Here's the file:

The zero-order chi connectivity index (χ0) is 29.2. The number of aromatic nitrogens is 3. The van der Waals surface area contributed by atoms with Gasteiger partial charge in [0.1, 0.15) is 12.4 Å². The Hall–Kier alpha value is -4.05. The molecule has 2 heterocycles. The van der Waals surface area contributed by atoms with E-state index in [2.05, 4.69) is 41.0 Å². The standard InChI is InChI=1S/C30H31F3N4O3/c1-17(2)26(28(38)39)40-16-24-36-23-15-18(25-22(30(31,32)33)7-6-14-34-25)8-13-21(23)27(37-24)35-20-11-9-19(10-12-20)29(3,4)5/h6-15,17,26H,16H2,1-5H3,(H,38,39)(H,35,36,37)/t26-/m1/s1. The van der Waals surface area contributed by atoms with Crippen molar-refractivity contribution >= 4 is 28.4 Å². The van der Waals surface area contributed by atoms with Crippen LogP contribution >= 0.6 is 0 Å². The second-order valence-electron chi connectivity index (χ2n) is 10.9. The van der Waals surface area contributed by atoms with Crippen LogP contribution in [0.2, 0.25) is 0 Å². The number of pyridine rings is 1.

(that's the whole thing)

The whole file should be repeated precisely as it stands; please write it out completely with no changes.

The zero-order chi connectivity index (χ0) is 29.2. The number of aromatic nitrogens is 3. The van der Waals surface area contributed by atoms with Gasteiger partial charge in [0.1, 0.15) is 12.4 Å². The Hall–Kier alpha value is -4.05. The molecule has 2 heterocycles. The van der Waals surface area contributed by atoms with E-state index in [2.05, 4.69) is 41.0 Å². The standard InChI is InChI=1S/C30H31F3N4O3/c1-17(2)26(28(38)39)40-16-24-36-23-15-18(25-22(30(31,32)33)7-6-14-34-25)8-13-21(23)27(37-24)35-20-11-9-19(10-12-20)29(3,4)5/h6-15,17,26H,16H2,1-5H3,(H,38,39)(H,35,36,37)/t26-/m1/s1. The van der Waals surface area contributed by atoms with Crippen molar-refractivity contribution >= 4 is 28.4 Å². The van der Waals surface area contributed by atoms with Crippen LogP contribution >= 0.6 is 0 Å². The second-order valence-electron chi connectivity index (χ2n) is 10.9. The van der Waals surface area contributed by atoms with Crippen LogP contribution in [0.2, 0.25) is 0 Å². The number of pyridine rings is 1.